It has been a little under five years since I have been home in South Africa and a little over 15 since I have been home for the holidays. And while I know things change, I secretly hope that this pretty little picture in my head is not lying to me.
Throughout my travels around the world people have asked me what is it that I miss the most about home, about South Africa. I used to answer without hesitation “the meat”. That all changed once we entered Argentina, where the beef was better than any memory of beef back home.
It was not until then that I realized that I no longer knew what I miss about South Africa. I felt like I had lost a part of what made me, me. All of a sudden I felt that I could not call myself a South African, that I was without a country I call my own. I have been struggling with this.
I am sure Jessica saw this and presented me with the idea that we needed to travel through South Africa to rediscover what it is that we missed. And so this trip was planned. Am I excided? You bet! Scared? Hell yes.
Let’s rewind a few decades. The town that I grew up in had about 2,000 people, one primary school and a small locally-owned supermarket. The street where I lived with my family was packed with kids. We would play in the streets until our mothers would call us in for dinner, and most of the time late into the night.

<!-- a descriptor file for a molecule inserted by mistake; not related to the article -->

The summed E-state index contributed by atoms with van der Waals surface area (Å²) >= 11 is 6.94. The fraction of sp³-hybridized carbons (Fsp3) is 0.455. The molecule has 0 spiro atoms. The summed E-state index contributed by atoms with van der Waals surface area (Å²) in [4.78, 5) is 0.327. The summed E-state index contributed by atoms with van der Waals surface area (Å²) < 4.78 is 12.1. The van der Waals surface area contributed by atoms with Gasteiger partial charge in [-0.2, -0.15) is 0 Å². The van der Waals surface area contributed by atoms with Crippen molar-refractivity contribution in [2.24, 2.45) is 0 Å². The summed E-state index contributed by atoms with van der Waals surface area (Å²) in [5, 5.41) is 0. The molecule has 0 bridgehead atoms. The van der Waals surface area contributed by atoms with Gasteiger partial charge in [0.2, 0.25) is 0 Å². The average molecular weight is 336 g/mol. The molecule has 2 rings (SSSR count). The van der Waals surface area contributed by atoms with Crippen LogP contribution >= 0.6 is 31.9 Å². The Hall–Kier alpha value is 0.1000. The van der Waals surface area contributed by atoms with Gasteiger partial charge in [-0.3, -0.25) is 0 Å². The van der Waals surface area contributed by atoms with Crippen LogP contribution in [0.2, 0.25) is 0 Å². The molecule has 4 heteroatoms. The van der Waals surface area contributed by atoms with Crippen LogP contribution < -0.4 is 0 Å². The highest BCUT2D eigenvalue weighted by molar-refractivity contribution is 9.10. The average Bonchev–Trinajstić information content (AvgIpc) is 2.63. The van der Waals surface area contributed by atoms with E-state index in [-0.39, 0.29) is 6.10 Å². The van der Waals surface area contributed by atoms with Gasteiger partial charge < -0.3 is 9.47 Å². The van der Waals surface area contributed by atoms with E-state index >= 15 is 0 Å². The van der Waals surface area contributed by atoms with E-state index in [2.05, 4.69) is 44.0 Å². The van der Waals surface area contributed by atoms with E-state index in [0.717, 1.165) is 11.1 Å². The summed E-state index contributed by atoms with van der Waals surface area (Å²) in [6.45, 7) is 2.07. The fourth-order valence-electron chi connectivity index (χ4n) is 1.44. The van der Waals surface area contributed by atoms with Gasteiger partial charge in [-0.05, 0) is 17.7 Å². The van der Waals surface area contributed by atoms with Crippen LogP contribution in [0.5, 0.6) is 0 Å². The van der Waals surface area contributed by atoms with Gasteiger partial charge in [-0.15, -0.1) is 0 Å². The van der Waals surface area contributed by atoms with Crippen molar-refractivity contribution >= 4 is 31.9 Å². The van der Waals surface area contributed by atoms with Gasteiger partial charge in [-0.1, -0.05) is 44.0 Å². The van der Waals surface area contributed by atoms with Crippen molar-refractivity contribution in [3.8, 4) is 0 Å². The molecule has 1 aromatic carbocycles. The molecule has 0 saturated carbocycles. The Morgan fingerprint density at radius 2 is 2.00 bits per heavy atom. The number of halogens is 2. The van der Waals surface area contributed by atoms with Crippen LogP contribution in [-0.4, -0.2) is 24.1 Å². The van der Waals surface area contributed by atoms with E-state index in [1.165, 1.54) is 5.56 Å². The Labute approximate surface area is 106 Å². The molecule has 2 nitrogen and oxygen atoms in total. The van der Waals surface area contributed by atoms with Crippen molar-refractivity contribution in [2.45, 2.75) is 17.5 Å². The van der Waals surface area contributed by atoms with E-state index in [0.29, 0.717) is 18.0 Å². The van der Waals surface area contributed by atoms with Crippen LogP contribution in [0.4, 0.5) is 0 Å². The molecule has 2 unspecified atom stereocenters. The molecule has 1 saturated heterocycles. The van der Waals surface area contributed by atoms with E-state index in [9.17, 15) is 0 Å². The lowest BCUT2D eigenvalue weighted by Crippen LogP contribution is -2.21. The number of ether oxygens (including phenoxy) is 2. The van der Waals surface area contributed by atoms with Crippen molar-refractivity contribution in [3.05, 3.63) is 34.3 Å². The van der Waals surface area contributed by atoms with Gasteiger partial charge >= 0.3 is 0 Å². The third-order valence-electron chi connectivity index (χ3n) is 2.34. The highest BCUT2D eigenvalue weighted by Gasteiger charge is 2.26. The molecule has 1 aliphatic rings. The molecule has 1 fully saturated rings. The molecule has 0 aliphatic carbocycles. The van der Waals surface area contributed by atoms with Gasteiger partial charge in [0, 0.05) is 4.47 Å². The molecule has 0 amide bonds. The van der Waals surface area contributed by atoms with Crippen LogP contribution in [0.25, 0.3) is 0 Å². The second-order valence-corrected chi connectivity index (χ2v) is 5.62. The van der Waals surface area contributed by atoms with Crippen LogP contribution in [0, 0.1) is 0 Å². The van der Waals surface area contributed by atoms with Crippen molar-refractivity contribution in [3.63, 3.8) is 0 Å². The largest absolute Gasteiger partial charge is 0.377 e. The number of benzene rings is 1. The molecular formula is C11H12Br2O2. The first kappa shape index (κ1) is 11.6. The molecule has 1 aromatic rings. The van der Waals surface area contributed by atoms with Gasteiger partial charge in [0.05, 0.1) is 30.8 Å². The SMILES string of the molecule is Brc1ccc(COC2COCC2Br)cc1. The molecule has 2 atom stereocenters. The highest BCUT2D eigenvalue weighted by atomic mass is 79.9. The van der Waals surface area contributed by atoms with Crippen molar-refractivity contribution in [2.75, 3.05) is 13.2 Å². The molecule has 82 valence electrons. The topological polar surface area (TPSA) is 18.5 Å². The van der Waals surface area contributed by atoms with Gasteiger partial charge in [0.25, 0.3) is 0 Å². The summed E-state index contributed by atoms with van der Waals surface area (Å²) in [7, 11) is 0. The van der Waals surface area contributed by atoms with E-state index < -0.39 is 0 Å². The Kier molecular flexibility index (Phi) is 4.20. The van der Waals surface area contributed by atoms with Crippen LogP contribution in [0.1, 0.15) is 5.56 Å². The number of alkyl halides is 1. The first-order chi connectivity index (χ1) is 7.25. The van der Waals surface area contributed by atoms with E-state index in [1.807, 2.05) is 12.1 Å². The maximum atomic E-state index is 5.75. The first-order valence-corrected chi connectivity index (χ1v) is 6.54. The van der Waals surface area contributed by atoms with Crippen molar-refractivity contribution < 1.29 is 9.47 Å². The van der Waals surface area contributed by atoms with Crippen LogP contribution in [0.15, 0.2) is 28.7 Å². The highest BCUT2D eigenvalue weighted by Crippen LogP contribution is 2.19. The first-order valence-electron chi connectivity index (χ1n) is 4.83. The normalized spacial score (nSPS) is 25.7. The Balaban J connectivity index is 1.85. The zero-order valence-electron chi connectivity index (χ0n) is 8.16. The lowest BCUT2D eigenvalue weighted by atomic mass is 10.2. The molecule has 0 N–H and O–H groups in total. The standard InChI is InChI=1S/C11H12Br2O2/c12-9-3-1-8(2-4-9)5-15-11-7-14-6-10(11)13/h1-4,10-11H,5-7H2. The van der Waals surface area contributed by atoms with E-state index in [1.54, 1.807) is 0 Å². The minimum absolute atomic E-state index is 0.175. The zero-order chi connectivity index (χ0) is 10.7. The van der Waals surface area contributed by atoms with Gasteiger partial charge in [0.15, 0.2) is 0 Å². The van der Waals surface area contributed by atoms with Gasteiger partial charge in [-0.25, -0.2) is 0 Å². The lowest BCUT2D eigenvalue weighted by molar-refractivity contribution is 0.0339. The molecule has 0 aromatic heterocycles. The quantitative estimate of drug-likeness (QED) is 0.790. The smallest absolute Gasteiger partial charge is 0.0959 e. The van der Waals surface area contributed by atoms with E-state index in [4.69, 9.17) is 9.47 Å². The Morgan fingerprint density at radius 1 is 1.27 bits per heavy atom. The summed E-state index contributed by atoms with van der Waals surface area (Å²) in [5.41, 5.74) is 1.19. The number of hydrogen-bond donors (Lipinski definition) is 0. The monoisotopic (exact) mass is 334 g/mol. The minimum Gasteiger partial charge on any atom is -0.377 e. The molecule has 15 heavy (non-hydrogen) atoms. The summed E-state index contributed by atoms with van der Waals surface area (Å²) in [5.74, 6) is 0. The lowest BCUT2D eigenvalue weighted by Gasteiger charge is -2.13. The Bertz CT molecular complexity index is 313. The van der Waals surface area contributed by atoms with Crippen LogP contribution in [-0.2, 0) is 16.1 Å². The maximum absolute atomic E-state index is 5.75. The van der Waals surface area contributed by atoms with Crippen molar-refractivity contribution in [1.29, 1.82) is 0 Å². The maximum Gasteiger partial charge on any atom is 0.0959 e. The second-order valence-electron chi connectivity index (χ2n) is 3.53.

I was pretty much oblivious to the apartheid. It was just another word people used. Most afternoons, after school the local kids (white, black, colored) would get together in the park and play a game of rugby, soccer and barney. I never saw color. I saw kids to play with. Sure we used racial slurs, but that was all part of the game, right? We would play the games, beat each other senseless and be back the next day like nothing happened.
Dirty and dusty, it was a great place to grow up.
South Africa has changed since then, for better and worse. The apartheid is over. But, corruption and violent crimes are rampant.
Five years ago I was home for three weeks, this was the first time I noticed the changes in and around the town I grew up in. The population had grown to over 14,000 people. The little creek where we caught fish and crabs now looked like dish water, foamy and foul. The local family-owned store had been sold and was now in ruins. The park we used to play in had all the swings and jungle gyms stolen and sold as scrap metal. No kids ran around playing in the streets. They were all in houses surrounded by 8-foot-high electric or barb-wire fences.
Dirty and dusty, a hard place to grow up.
I had to wonder, in a place like this, is there more to miss than family?
As we boarded our final flight to South Africa the newspaper headlines read "Farewell Madiba," the world cried out, and I knew that there had to be more to my country than meat on a plate and the street I grew up in.
We will be spending four months in South Africa, driving north to the Kruger National park and then heading south to Cape Town. No budget reports, no advice on how to buy a car or where to stay. Just observations form an expat, rediscovering home.